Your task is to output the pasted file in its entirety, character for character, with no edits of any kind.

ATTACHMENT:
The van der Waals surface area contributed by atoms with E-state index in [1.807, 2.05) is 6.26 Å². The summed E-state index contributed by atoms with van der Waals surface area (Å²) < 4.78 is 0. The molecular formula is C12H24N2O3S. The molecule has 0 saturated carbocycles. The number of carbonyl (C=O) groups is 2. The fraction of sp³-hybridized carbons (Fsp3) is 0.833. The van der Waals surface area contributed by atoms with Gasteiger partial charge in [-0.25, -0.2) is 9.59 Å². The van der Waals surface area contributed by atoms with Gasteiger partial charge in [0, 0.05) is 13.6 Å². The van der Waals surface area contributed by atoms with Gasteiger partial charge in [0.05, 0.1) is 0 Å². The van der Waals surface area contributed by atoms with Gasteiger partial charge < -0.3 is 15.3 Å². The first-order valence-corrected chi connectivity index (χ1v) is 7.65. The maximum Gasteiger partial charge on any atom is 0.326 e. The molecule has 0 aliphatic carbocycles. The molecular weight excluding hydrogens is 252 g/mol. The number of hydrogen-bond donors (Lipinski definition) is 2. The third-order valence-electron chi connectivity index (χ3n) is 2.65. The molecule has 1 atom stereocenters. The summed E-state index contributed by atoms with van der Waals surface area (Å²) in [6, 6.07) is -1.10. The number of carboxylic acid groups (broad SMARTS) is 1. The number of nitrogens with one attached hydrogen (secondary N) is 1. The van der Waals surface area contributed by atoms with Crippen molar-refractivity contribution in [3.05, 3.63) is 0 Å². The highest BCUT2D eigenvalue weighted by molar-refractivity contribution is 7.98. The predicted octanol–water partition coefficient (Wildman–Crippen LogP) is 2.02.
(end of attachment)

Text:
The van der Waals surface area contributed by atoms with E-state index in [1.807, 2.05) is 6.26 Å². The summed E-state index contributed by atoms with van der Waals surface area (Å²) < 4.78 is 0. The molecular formula is C12H24N2O3S. The molecule has 0 saturated carbocycles. The number of carbonyl (C=O) groups is 2. The fraction of sp³-hybridized carbons (Fsp3) is 0.833. The van der Waals surface area contributed by atoms with Gasteiger partial charge in [-0.25, -0.2) is 9.59 Å². The van der Waals surface area contributed by atoms with Gasteiger partial charge in [0, 0.05) is 13.6 Å². The van der Waals surface area contributed by atoms with Gasteiger partial charge in [0.05, 0.1) is 0 Å². The van der Waals surface area contributed by atoms with Gasteiger partial charge < -0.3 is 15.3 Å². The first-order valence-corrected chi connectivity index (χ1v) is 7.65. The maximum Gasteiger partial charge on any atom is 0.326 e. The molecule has 0 aliphatic carbocycles. The molecular weight excluding hydrogens is 252 g/mol. The number of hydrogen-bond donors (Lipinski definition) is 2. The third-order valence-electron chi connectivity index (χ3n) is 2.65. The molecule has 1 atom stereocenters. The summed E-state index contributed by atoms with van der Waals surface area (Å²) in [6, 6.07) is -1.10. The number of carboxylic acid groups (broad SMARTS) is 1. The number of nitrogens with one attached hydrogen (secondary N) is 1. The van der Waals surface area contributed by atoms with Crippen molar-refractivity contribution in [3.05, 3.63) is 0 Å². The highest BCUT2D eigenvalue weighted by molar-refractivity contribution is 7.98. The predicted octanol–water partition coefficient (Wildman–Crippen LogP) is 2.02.